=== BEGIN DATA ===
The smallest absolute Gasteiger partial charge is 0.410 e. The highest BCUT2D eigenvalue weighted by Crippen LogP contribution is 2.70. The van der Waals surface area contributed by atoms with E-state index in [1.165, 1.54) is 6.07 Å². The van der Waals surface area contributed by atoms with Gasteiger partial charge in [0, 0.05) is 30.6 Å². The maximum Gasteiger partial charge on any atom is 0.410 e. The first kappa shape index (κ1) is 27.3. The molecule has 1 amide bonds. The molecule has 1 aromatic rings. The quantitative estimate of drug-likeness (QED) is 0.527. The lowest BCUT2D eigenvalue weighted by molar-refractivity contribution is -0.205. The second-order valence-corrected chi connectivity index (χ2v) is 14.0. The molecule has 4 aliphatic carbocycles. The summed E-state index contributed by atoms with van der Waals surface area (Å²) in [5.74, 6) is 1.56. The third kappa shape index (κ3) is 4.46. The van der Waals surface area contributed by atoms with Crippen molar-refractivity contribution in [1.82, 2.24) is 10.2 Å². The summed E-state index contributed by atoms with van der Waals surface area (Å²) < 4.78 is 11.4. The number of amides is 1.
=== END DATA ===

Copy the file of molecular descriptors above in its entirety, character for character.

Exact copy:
The smallest absolute Gasteiger partial charge is 0.410 e. The highest BCUT2D eigenvalue weighted by Crippen LogP contribution is 2.70. The van der Waals surface area contributed by atoms with E-state index in [1.165, 1.54) is 6.07 Å². The van der Waals surface area contributed by atoms with Gasteiger partial charge in [0, 0.05) is 30.6 Å². The maximum Gasteiger partial charge on any atom is 0.410 e. The first kappa shape index (κ1) is 27.3. The molecule has 1 amide bonds. The molecule has 1 aromatic rings. The quantitative estimate of drug-likeness (QED) is 0.527. The lowest BCUT2D eigenvalue weighted by molar-refractivity contribution is -0.205. The second-order valence-corrected chi connectivity index (χ2v) is 14.0. The molecule has 4 aliphatic carbocycles. The summed E-state index contributed by atoms with van der Waals surface area (Å²) in [5.74, 6) is 1.56. The third kappa shape index (κ3) is 4.46. The van der Waals surface area contributed by atoms with Crippen molar-refractivity contribution in [1.82, 2.24) is 10.2 Å². The summed E-state index contributed by atoms with van der Waals surface area (Å²) < 4.78 is 11.4. The number of amides is 1.